Book review - Michael R. Auslin, The End of the Asian Century: War, Stagnation, and the Risks to the World’s Most Dynamic Region

Michael R. Auslin, a former history professor at Yale University, opens his book with the statement, “Since Marco Polo, the West has waited for the Asian Century”. According to Auslin, the world believes that this century has now arrived, but that Asia is a fractured region threatened by stagnation and instability. His book is based on a quarter-century of engagement with and study of Asia, and years of travel throughout the Indo-Pacific region, including three major research trips and several shorter trips starting in 2010. Auslin interviewed dozens of politicians, military officials, academics, business leaders, media figures, and ordinary citizens during these journeys. In this book, Auslin assesses the current situation in Asia as well as its future challenges and prospects. In doing so, he separates the book into seven sections, and provides a pragmatic overview of the region. He starts by presenting the ‘risk map’ of Asia, mapping out five discrete yet interrelated risk regions, aimed at demonstrating that, “the most promising way to reduce risk is to push for greater liberalism and a strengthened rules-based order in the Indo-Pacific” (p. 10). In the second section, Auslin focuses on Asia’s economic miracle. He posits that the region has taken over the mantle of ‘the world’s workshop’ from Western countries, and alleges that this transformation has not been driven by China alone, but by many Asian countries. His main point in this section - and in this book as a whole - is that “today the economic miracle of Asia is at risk from the failure of economic reform to deal with the costs of growth, whether in advanced countries like Japan or developing nations like India and Indonesia”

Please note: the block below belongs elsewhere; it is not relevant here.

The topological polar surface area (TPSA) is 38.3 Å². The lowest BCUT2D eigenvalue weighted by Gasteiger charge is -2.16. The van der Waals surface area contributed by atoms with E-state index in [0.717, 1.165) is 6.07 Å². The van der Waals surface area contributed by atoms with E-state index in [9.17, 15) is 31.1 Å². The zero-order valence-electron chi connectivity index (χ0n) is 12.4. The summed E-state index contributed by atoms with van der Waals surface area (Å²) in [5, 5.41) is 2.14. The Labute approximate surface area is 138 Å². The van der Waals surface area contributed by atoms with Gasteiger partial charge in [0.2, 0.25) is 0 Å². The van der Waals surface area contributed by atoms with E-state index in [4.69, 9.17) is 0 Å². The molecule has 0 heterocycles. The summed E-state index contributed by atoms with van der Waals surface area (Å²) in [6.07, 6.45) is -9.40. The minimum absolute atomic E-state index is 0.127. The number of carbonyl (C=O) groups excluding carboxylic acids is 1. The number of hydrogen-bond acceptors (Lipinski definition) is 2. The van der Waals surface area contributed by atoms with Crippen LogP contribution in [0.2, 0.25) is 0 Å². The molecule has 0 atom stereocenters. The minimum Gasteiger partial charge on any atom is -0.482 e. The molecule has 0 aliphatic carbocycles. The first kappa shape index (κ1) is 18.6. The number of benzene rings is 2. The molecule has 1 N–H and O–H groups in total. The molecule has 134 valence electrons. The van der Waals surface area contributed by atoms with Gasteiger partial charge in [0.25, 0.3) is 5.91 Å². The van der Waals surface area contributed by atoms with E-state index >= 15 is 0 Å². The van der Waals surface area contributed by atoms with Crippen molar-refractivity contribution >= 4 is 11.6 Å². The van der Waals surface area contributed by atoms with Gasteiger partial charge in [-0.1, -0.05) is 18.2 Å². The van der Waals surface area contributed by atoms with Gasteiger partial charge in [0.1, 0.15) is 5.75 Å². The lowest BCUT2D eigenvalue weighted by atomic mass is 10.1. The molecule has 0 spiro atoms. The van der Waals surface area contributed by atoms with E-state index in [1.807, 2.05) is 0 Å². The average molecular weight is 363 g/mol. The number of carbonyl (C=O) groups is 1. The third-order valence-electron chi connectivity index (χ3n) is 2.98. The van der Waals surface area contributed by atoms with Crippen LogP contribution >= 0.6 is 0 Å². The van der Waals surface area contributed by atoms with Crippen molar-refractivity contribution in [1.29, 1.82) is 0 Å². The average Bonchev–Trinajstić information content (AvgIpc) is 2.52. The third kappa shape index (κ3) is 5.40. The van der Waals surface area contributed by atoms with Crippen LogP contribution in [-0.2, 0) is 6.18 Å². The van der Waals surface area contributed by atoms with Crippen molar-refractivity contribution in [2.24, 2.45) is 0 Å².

Authors: Özgür Tüfekçi
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